Monday, August 23, 2010

Manipulating Photos = Innocent fun?

When I show people this altered "sign" I get the laugh I wanted.

Easy to do. No big deal. Right?

The joke is the viewer's acceptance that such a sign "could" be hanging somewhere.

Or that it's just too silly to be real.

But wait - what if it appeared in a newspaper? Or on television...presented as an actual - though unusual - posted sign.

Not so funny if people believe the fake is real.

I used software to quickly change text on this sign but rather simple steps on the computer make it possible to put one person's face on another body. That could be funny. Or misleading. Or even political.

An historic photo of President Lincoln in formal clothes is fake according to a recent article on photo manipulation. It IS his head but it's been superimposed on the body of a nattily-dressed John C. Calhoun.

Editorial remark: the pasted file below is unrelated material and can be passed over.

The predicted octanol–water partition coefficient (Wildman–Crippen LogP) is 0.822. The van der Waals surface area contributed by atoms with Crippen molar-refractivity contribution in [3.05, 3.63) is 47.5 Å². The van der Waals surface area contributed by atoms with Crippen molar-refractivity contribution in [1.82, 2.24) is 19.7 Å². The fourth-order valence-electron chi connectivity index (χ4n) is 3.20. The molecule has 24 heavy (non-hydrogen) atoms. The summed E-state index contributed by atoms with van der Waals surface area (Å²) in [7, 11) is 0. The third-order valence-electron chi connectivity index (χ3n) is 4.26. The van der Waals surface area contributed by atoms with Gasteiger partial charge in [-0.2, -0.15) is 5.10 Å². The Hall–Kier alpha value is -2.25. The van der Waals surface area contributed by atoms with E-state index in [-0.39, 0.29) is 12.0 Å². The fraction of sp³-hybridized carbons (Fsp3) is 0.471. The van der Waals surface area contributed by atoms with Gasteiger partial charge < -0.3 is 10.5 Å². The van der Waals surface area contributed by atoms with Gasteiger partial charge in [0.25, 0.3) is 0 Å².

Another example shows General U.S. Grant in a composite scene that includes his head pasted on another person astride a horse in front of a Civil War camp lifted from a third photo.

Yikes.
Here's another example of a picture that is not really real.

Oh, "ALABASTER." the albino alligator, is real at the South Carolina Aquarium but not this picture because the glass acted as a mirror. The lighted room reflected back and I was not able to get a good shot at this particular angle.

So, I removed reflections. I "cloned" actual parts of the scene to cover shiny areas I wanted to eliminate. No harm, no foul. I had no sinister motive here.

Hey, the camera doesn't lie.


(Click on the gator for more details. Probably see my edits better. And read the article. Fascinating! Thanks.)

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